Yes pigeon b ugly and smell bad.
But him fly high and b near god.
Him b like ghetto angel 0 🙂
– From David Roussève’s Stardust
In today’s digital world, people can instantly communicate in countless ways. And yet, some people now feel lonelier and more disconnected than ever before. Choreographer David Roussève addressed this paradox in Stardust, a coming-of-age tale about a black, inner-city teen named Junior who is desperately longing for connection. During the opening-night performance at the UW World Series on November 20, the audience never met Junior, but they came to know him well through his text messages projected on a screen, and through David Roussève’s ten dancers. All phenomenal in their own right, the dancers looked like slow-moving constellations in the young man’s inner universe at the beginning of the dance. Rather than the dominant focal point, they were a complementary element in a larger dance/theater/multimedia composition. With the chirp of a cell phone, a message appeared overhead: “Dear person who b at this #: Sup?” Junior wrote. “I don’t know u. But I text u my biggest secrets. Plz read, k?”
Junior faced a lot of adversity. First of all, God made him black, a “stupid ass,” and a “faggot,” by his own descriptions. He desperately wanted to be “romantix” with this cute football player; he desperately wanted to be loved by his foster father. But these men hurt and violated him in the ugliest ways imaginable. In addition to his brokenness, the audience saw Junior’s resilient spirit and thirst for truth, beauty, and a connection with the divine. On a school field trip, he had an “aha!” moment in the expressive brushstrokes of Van Gogh’s Starry Night. Rembrandt only painted literalism, but in Van Gogh, Junior found an artist who could paint what the sky felt like.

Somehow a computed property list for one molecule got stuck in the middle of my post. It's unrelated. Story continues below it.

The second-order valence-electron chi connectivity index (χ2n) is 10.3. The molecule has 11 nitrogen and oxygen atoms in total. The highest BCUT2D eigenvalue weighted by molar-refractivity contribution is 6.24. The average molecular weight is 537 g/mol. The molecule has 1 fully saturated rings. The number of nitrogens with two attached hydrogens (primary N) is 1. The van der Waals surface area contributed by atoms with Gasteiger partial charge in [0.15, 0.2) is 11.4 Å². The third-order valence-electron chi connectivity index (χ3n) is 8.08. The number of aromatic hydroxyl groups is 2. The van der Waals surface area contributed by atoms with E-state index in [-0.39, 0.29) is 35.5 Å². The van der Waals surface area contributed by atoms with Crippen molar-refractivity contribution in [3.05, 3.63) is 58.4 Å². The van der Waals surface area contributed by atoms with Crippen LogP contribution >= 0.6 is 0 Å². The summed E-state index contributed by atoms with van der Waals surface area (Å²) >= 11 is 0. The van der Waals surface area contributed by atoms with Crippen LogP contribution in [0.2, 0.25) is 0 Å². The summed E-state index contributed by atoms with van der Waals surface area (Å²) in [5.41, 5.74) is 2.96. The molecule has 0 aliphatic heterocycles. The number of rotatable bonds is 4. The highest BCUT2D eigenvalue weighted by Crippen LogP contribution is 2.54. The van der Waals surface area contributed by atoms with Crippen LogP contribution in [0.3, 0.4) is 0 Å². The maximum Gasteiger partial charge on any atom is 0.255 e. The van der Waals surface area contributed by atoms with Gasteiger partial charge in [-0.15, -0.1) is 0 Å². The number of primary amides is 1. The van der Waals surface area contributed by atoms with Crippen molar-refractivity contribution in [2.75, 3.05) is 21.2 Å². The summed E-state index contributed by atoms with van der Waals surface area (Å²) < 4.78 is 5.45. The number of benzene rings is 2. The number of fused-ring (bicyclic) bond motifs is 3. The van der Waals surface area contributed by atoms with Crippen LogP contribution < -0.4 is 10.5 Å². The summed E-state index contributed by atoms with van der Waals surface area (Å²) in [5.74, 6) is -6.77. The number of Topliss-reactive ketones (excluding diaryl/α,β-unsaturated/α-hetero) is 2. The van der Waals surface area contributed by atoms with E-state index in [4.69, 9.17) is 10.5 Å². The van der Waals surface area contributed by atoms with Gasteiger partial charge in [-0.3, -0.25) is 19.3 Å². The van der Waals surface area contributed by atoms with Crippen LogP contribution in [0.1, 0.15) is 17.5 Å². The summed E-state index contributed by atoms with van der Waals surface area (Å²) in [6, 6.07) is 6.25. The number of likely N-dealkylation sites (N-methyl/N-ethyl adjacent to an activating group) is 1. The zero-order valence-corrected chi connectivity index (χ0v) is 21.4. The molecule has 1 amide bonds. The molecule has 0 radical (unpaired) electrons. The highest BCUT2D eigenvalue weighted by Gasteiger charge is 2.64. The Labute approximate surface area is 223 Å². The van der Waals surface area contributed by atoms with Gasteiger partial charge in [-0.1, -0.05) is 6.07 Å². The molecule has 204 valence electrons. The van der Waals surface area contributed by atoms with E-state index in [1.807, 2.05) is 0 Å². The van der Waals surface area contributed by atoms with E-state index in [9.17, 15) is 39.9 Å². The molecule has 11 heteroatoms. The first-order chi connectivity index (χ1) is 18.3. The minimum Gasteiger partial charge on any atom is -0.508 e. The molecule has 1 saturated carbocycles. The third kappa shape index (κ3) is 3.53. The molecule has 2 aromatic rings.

Using lush, swirling moves, Roussève told Junior’s story, often in unpredictable ways. While mostly avoiding a formula, the dancing was informed by two very different sounds: the first was 50s and 60s jazz standards by greats such as Ella Fitzgerald, the second was an original score that used hip-hop inflected beats by d. Sabela grimes.
At one point, a dancer held out his arms in a circle, standing like a basketball hoop. The entire company—first one at a time, then in a mad pileup—desperately rushed in to be encircled by his arms before being spit out. From there, the dancers scooted back, propped up on their elbows, heads flung back.They looked like dead fish as they floated away. The piece included solos, duets, and small groups, too. Taisha Paggett and Emily Beattie entered into an intense screaming match that alternated between laughter and blood-curdling noise that made some audience members squirm. Roussève’s brilliance as a creator was evident in these contrasting moments. It often appeared to be “business as usual” onstage, but with one element askew: a single dancer in stillness where everyone else was in motion, for example. He also contrasted the styles of dance he employed. In addition to modern, jazz, and ballet, the audience saw deconstructed krumping postures on non-hip-hop dancers.